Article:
Faith Matters

Andrew Watson: Following the good shepherd

Rev Andrew Watson reflects on John 10, Psalm 23 and the 'Good Shepherd'

"His sheep who responded to his call and followed him came in and out, safe and free"
Andrew Watson

SOME people are only interested in what they can get out of us. They will ruthlessly abuse us for their own twisted pleasure or gain.

Others will serve coldly; some are only in it for the money and will quickly disappear when it no longer suits them.

Even among people we rub shoulders with in the practice of religion, Jesus says there may be wolves, thieves and robbers, as well as people who are supposed to look after us but abandon us at the first hint of trouble.

By contrast with the pharisees - who excommunicated the blind man Jesus had healed and would have callously stoned a woman to death just to get Jesus in trouble - our Master promises to look after us as the 'Good Shepherd'.

King David, once a shepherd boy himself, declared: "The Lord is my shepherd."

Jesus is identifying himself with God and with this image emphasising that our creator is a compassionate and caring father.

In the open country sheep were highly vulnerable. But a conscientious shepherd cares for his flock.

He knows each one by name, and no-one is more concerned for their welfare than him.

Christians have the Lord Jesus as our shepherd; we will not be in want, we will lack no good thing.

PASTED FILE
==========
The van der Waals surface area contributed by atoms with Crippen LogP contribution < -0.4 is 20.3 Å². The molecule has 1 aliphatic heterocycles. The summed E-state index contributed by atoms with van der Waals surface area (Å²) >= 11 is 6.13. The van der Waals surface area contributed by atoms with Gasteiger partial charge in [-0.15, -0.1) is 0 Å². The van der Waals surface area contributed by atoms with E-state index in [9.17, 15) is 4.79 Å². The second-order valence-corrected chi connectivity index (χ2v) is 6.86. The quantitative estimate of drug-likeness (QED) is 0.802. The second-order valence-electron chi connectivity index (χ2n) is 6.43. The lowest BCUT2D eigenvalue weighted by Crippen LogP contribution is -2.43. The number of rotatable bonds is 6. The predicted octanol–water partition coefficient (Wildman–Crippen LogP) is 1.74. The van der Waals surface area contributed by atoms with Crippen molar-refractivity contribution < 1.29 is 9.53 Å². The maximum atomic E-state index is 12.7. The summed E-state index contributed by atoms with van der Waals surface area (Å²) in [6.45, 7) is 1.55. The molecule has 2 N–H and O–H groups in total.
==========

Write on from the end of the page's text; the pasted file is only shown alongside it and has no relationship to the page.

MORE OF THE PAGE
He will lead his flock to green pasture and still water. He will provide what is good and safe.

Our souls are restored, renewed with the 'bread' and 'water of life' as Jesus fills us with his Spirit and the assurance of his grace.

With hearts nurtured by his promise of forgiveness and never-ending love, we are motivated to follow in "paths of righteousness".

Even when we must pass through dark valleys of bereavement and loss which threaten to overwhelm us, we will not be alone.

The Good Shepherd does not lead us any path he hasn't himself walked. We can reach out for him, for he is with us and he knows this path well.

We can lean on his staff for support - even his correcting rod of discipline is strangely comforting, for with the Lord there is always mercy.

We need not cower in fear of the evil one. Though we may have to face some enemies in this life, we will know the Lord's generous provision.

While certain humans may despise us, we know the anointing, overflowing blessing of God, we know the smile and favour of our master and that means so much more.

David ends his Psalm with this remarkable picture of the shepherd in goodness and loving mercy "following", pursuing us with relentless grace and kindness all our earthly days with a promise of a safe home with him forever.

If the flock couldn't make the town by nightfall they could take refuge in one of the remote sheep-folds scattered round the hills.

These were simple rings of stones with no gate. The shepherd lay down across the opening. He became the door.

No wolf or robber would get through him, but his sheep who responded to his call and followed him came in and out, safe and free.

Jesus, God the Son, came in the flesh as the Good Shepherd and laid down His life that all who trust in Him might enjoy life to the full and life that is eternal.

:: Rev Andrew Watson is minister of the Presbyterian congregations in Dunfanaghy and Carrigart in Co Donegal. He blogs at www.wordsurfers.com

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